Nursing does not do anything unique; however, nursing essentially filled a niche and no other profession has been organized or powerful enough to push nursing out of this role. Some of the allied providers have started to carve a niche and capitalize on specialized care, however. Look at respiratory care practitioner as an example of how this works. Modern respiratory care is basically in its infancy compared to other long standing professions such as nursing. However, respiratory just like nursing has aggressively advocated for its profession and pushed into a specialized role. My instructors constantly tell me that respiratory takes hints from nursing in how to manage the profession. There is even a big push for RCP's to operate with more independent practice utilising national guideline based therapy derived from current evidence based practice. This concept is already present in some facilities.

Oh, and don't use a paramedic as a comparison. As I stated in response to VentMedic, I'm more than well aware that 60% of our profession is full of charlatan, cook book paramedics. We're definitely not an example of how best to defend your existence. Also, don't use small technical examples that a monkey could learn in a week (this is no better than me accusing nurses of being idiots when it comes to ECG analysis). I want you to provide me examples of far reaching, critical medical concepts that are achieved solely by the nursing profession and could not be duplicated by any other group of professionals.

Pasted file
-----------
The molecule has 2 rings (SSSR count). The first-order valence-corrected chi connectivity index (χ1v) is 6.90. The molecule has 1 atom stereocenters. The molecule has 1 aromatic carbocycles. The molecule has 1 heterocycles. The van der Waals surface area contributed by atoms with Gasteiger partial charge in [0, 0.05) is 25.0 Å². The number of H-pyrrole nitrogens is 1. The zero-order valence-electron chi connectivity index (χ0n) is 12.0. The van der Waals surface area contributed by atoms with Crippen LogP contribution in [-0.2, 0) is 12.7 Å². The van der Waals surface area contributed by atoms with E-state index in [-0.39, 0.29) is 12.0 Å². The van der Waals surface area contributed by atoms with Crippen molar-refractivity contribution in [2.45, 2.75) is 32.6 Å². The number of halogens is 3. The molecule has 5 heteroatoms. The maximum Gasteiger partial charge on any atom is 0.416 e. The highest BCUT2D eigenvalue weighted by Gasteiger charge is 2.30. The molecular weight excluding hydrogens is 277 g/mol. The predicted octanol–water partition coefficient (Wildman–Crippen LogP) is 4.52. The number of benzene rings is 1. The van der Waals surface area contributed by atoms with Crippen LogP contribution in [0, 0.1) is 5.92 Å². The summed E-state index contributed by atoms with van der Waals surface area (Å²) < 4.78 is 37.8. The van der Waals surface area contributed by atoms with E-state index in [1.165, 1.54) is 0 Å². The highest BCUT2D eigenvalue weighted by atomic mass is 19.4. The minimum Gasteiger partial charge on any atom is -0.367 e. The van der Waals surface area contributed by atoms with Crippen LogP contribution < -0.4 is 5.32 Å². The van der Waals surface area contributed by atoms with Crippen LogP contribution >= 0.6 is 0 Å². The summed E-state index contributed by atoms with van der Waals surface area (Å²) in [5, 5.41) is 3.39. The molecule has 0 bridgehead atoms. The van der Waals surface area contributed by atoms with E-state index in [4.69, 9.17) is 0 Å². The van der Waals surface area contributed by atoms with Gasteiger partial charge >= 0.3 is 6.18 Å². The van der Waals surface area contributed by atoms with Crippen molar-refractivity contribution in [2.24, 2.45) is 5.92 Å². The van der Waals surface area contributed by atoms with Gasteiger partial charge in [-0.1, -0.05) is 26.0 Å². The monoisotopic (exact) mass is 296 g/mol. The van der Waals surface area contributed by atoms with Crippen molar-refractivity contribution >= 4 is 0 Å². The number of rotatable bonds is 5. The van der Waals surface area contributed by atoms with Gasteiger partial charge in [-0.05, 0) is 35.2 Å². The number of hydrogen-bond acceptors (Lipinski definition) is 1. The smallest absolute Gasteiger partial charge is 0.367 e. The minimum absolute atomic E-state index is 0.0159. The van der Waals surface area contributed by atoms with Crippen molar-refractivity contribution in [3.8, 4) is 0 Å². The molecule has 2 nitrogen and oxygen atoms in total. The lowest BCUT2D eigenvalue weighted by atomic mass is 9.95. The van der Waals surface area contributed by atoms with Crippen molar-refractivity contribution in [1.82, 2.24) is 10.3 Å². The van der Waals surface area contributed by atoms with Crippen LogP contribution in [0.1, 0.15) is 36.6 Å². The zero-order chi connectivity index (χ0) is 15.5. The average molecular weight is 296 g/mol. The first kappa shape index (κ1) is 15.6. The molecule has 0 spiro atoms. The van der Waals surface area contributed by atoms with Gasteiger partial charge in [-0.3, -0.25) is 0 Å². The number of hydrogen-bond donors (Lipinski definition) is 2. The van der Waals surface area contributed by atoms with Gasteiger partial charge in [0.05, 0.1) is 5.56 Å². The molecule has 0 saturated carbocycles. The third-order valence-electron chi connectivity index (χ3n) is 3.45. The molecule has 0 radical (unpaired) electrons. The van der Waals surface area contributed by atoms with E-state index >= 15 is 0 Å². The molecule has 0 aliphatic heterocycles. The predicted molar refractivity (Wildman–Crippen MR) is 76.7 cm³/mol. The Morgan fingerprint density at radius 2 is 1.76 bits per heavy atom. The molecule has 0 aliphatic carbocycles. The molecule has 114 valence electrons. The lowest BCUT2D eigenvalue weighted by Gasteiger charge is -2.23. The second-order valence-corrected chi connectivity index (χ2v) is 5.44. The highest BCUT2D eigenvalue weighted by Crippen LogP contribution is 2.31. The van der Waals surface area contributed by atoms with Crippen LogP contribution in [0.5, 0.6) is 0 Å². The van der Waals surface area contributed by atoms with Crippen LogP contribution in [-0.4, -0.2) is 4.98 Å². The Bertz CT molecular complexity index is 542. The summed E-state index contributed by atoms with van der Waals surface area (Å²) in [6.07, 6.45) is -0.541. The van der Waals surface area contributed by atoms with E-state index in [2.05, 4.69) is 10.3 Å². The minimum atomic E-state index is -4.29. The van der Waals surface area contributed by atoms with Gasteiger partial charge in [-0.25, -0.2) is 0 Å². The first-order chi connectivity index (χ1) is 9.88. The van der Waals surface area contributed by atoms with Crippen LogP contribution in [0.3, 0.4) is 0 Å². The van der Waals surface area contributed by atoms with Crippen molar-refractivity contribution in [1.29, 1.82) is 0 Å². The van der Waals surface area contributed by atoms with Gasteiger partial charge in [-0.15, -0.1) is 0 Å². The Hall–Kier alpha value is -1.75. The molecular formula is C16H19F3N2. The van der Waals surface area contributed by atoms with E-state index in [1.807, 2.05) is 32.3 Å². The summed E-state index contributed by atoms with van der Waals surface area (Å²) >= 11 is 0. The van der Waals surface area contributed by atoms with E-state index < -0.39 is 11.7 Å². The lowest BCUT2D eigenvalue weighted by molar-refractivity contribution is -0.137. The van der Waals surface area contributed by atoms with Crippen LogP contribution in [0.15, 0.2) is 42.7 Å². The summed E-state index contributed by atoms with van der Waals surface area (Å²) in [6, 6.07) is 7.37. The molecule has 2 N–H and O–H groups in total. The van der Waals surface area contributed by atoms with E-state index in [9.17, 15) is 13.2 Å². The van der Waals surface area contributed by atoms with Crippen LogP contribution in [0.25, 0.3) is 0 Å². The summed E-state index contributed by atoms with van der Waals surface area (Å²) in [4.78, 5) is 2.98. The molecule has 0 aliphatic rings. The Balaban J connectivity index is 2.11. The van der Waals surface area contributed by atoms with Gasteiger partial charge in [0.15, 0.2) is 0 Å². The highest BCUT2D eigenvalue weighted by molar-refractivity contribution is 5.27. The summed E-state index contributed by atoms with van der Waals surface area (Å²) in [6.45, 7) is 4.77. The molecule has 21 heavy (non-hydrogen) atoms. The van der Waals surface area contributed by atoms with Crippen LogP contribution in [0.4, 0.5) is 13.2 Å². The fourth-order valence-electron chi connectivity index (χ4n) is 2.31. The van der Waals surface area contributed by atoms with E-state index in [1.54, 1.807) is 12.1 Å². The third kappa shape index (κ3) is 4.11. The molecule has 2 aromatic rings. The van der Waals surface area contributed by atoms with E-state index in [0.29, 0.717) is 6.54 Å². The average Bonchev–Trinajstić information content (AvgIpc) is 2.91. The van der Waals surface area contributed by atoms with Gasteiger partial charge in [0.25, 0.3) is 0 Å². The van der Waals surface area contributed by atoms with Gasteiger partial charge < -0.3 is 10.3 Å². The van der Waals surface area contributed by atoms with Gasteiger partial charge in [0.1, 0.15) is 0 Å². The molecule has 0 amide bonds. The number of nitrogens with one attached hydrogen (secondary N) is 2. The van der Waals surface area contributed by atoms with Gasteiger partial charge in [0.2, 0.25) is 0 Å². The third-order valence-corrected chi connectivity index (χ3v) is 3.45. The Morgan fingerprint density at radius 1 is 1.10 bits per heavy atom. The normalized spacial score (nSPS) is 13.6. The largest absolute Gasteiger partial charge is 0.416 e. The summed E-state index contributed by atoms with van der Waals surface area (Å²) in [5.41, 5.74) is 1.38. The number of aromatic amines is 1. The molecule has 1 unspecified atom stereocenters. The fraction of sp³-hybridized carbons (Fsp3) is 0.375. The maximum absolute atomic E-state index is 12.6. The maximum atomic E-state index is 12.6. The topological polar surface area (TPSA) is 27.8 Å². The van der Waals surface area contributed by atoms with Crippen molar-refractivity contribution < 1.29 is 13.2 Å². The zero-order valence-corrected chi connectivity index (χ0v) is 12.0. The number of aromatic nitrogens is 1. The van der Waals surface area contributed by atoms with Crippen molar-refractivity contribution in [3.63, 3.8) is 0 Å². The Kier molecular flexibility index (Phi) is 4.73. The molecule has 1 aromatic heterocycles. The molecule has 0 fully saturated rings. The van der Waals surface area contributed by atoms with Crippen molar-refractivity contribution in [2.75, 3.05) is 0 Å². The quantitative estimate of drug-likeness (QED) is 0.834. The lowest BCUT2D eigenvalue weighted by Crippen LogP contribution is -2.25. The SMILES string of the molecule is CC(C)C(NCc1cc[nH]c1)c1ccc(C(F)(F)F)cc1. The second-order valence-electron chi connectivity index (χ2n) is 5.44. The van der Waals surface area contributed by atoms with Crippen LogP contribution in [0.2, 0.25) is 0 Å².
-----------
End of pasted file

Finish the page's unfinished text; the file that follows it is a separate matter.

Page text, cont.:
I know of no specific examples. The reality is nursing chooses to capitalize on concepts and spin them into unique aspects of nursing unlike other professions.

If these don’t exist (I can think of but a few) then cite me examples of economic pressures that make nursing a valuable profession.

Obamacare could be a big economic pressure. This is especially true in the primary care fight.

My real belief is this: nurses (a basic RN, don't use this globally) constitute the worker bees of the hospital environment.

Yes and no. The expansion of the allied health professions really makes this a blurry concept.

The majority of their day-to-day interactions with patients could be duplicated by a different group of professionals; perhaps (gasp!) with less education!

Most likely; however, like it or hate it, the nursing political animal aggressively pushes to ensure nursing continues to be seen as "unique."